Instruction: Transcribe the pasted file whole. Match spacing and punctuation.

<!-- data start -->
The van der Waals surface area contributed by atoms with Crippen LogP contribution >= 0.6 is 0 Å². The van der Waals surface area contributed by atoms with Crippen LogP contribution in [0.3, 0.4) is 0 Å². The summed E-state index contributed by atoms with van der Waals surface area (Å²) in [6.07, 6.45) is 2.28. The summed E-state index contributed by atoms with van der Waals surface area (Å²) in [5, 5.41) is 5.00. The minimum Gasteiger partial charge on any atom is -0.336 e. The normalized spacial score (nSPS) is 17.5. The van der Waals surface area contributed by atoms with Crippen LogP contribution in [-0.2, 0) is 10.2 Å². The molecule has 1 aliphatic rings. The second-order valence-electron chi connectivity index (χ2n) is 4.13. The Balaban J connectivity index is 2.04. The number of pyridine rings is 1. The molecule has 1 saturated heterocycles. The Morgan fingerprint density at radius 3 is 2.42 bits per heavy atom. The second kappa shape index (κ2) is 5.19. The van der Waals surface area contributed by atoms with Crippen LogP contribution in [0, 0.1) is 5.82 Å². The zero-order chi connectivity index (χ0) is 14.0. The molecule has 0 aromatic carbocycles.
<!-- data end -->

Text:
The van der Waals surface area contributed by atoms with Crippen LogP contribution >= 0.6 is 0 Å². The van der Waals surface area contributed by atoms with Crippen LogP contribution in [0.3, 0.4) is 0 Å². The summed E-state index contributed by atoms with van der Waals surface area (Å²) in [6.07, 6.45) is 2.28. The summed E-state index contributed by atoms with van der Waals surface area (Å²) in [5, 5.41) is 5.00. The minimum Gasteiger partial charge on any atom is -0.336 e. The normalized spacial score (nSPS) is 17.5. The van der Waals surface area contributed by atoms with Crippen LogP contribution in [-0.2, 0) is 10.2 Å². The molecule has 1 aliphatic rings. The second-order valence-electron chi connectivity index (χ2n) is 4.13. The Balaban J connectivity index is 2.04. The number of pyridine rings is 1. The molecule has 1 saturated heterocycles. The Morgan fingerprint density at radius 3 is 2.42 bits per heavy atom. The second kappa shape index (κ2) is 5.19. The van der Waals surface area contributed by atoms with Crippen LogP contribution in [0, 0.1) is 5.82 Å². The zero-order chi connectivity index (χ0) is 14.0. The molecule has 0 aromatic carbocycles.